WEY TO BE SAFE: WATER SAFETY
Weybridge Rowing Club is committed to keeping members safe on the water and when engaged in rowing or training activities by following British Rowing's RowSafe code. We endeavour to meet this commitment by having a clearly communicated policy that is understood by members, coaches and leaders in the Club. To facilitate this all members will be assessed for competence in rowing safety knowledge and will not use club equipment unsupervised until they have been satisfactorily assessed (member login).
On January 10th 2022, after a year's trial, the Committee approved these revised Risk Assessment (RA) Guidelines for Boating.
Restrictions on boating apply to everyone boating from the Club. Used to indicate the state of the river, there are coloured boards situated on the door of the ladies changing room.
Click/tap the images (above) that depict the different rowing state boards and what key indicators are used to determine the board displayed at the Club.
The timeliness in changing these boards is good. Still, all Risk Assessors (RAs) – those who hold a 'CoW' – are expected to make a Risk Assessment (RA) for their crew(s).
When making a risk assessment, there are various tools available when considering stream, river level, wind speeds and direction, but also visibility and the weir-pool at Shepperton Lock.
Link to Club Safety Code
Link to PROPOSED REVISED Risk Assessment Guidelines for Boating
Link to our Risk Assessment for Coaching Launches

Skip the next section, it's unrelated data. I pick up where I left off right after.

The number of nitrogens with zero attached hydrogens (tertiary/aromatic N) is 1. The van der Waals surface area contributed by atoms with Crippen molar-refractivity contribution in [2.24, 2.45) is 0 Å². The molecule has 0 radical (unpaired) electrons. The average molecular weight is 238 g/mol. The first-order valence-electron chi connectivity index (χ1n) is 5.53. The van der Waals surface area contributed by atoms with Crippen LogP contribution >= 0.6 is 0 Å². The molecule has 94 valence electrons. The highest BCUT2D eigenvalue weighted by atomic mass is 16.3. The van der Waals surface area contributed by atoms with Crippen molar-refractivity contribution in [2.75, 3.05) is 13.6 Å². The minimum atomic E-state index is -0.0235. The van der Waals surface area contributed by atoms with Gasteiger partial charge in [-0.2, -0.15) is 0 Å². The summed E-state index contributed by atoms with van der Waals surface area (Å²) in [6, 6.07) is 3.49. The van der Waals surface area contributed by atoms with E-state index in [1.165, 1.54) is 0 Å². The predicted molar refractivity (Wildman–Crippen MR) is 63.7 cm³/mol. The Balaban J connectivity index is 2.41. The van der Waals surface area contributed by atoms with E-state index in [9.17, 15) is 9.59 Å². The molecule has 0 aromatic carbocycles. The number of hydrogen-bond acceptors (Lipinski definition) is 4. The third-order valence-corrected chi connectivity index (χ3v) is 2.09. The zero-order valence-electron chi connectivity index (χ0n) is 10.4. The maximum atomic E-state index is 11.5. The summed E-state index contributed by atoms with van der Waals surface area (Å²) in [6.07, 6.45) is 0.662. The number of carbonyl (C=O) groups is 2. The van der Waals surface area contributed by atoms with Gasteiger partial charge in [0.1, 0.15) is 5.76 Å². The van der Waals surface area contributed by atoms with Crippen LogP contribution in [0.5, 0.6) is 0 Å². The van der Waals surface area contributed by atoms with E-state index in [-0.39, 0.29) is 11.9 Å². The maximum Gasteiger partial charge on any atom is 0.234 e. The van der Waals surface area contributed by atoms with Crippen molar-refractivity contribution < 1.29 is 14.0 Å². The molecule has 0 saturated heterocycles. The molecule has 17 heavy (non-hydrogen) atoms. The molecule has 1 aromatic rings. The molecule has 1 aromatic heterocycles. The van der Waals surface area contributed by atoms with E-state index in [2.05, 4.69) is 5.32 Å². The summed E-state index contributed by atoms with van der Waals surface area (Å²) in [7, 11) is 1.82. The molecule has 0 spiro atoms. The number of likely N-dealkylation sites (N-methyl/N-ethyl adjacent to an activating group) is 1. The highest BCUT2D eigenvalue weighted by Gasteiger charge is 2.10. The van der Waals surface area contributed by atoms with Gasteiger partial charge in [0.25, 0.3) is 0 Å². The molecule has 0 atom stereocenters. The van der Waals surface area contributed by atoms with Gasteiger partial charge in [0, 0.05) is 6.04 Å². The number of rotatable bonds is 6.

Link to Club Safety Code
Hi-vis tops must be worn by all bow-steers / single scullers as the outermost layer of clothing at all times when afloat, during daylight hours – including when visiting other club's waters.
Lifejackets: All coxswains must wear a lifejacket and located in the boathouse, hanging from hooks on the wall of the leftmost bay as you enter. Special rower’s lifejackets are also available for use by those who are nervous about capsizing or when a coach determines it is necessary based on a risk assessment of the conditions and the experience of the crew.
Coaching launch: Anyone using a launch is to wear a lifejacket and carry a mobile phone. A launch safety kit must be carried in the boat whenever in use and includes a laminated list of emergency telephone numbers. The engine 'kill-cord' must be attached to the launch driver.
The Club Captain maintains a list of members qualified to drive the club’s launches; all of whom are expected to have read and understood the risk assessment guidelines specific to using our coaching launches.
Throwlines: The throwlines are kept in the boathouse, hanging from hooks on the wall of the leftmost bay as you enter. Anyone coaching or providing safety cover from the bank should equip themselves with a throw line. There is an additional throw line in the Launch Safety Kit for use in the launch.
TWILIGHT ROWING OR ROWING AFTER DARK
"Rowing or sculling after nightfall is dangerous and should not be encouraged. When it is necessary, a coach should accompany crews and scullers on the bank or in an accompanying launch. All craft must be properly illuminated."
seek the Club Captain's permission under any conditions prior to any such outing;
display a white light front and rear on rowing vessels and an all-round white light on coaching launches;
be accompanied: one crew boat to one coaching launch – no exceptions;
as bowsteer or a single sculler, wear a pure white top (not hi-vis) as the outermost layer of clothing at all times when afloat. [Source: March 2020 HRSA Monthly Report]
allow inexperienced crews out at night;
allow small boats;
boat more than 30 minutes before predicated sunrise on any given day;
use red navigation lights.
If in any doubt about the wisdom of boating, don't.